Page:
Four Indiana lawmakers are demanding an investigation to determine if more than 2,200 medically preserved fetal remains found at the Illinois home of a deceased former Indiana abortion doctor were illegally transported across state lines.
State Rep. Ron Bacon and three fellow Republican lawmakers issued a statement Sunday saying the Indiana attorney general's office should investigate the abortion clinics in Allen, Lake and St. Joseph's counties where Dr. Ulrich Klopfer worked.
The attorney general's office hadn't responded to a request for comment as of Monday morning. Klopfer died Sept. 3.
The attorney for Klopfer's family said over the weekend they had no idea the remains were inside the doctor's rural Will County home.
Klopfer was a doctor at an abortion clinic in South Bend, Indiana, until his license was suspended indefinitely in 2016, NBC station WNDU reported.
An attorney handling the family's estate called the Will County Coroner's Office on Sept. 12, and informed staff that fetal remains were discovered while going through the doctor's personal property. The attorney and family requested that the remains be removed properly.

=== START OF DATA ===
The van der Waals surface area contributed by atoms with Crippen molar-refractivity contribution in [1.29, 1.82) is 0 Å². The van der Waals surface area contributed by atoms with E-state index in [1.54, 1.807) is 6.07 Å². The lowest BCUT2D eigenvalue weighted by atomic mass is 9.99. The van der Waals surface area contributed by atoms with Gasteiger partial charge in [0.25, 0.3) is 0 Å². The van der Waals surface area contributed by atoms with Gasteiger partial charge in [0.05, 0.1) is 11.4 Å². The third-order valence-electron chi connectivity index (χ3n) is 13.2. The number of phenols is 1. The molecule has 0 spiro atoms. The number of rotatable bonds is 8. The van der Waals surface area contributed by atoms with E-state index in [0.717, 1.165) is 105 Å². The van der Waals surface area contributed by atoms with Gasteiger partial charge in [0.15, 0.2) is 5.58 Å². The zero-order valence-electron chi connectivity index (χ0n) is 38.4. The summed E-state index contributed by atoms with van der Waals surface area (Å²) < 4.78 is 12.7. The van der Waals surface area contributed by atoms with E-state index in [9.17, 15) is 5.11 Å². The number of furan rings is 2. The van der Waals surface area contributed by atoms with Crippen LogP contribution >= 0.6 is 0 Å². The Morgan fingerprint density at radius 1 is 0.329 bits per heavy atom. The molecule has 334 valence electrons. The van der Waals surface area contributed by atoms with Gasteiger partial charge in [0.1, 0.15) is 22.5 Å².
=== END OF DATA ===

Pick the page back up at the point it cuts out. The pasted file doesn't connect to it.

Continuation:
Investigators from the Will County sheriff's and coroner's offices discovered 2,246 medically preserved fetal remains at a rural property in the 2900 block of East Pine Court in Crete. The coroner's office has since taken possession of the remains.
"No one has any answers," said Kevin Bolger, a criminal defense attorney representing Klopfer's family. "It is what it is. Like I said, the familly is cooperating 100%. They're working with the coroner and the police, and as far as I'm concerned, it's resolved at this point."
In 2016, Indiana's attorney general alleged Klopfer violated state law nine times by failing to provide qualified personnel to monitor patients undergoing surgical abortion procedures.
Bolger, the family's attorney, said the family is doing the best they can given the circumstances.
Neighbors told NBC 5 on Saturday that the doctor was nice, but quiet, and added they were disgusted and shocked at the discovery of the remains.
"To hear something like this, I can't take that," a neighbor named Lily said. "It's just a little bit too much for me."
There was no evidence that medical procedures were conducted at the rural Crete property, police said in a news release issued on Friday.
"I've been doing this for over 40 years, and before that, I was a Chicago policeman," Bolger, the family's attorney, said. "I thought I saw it all, and obviously I didn't."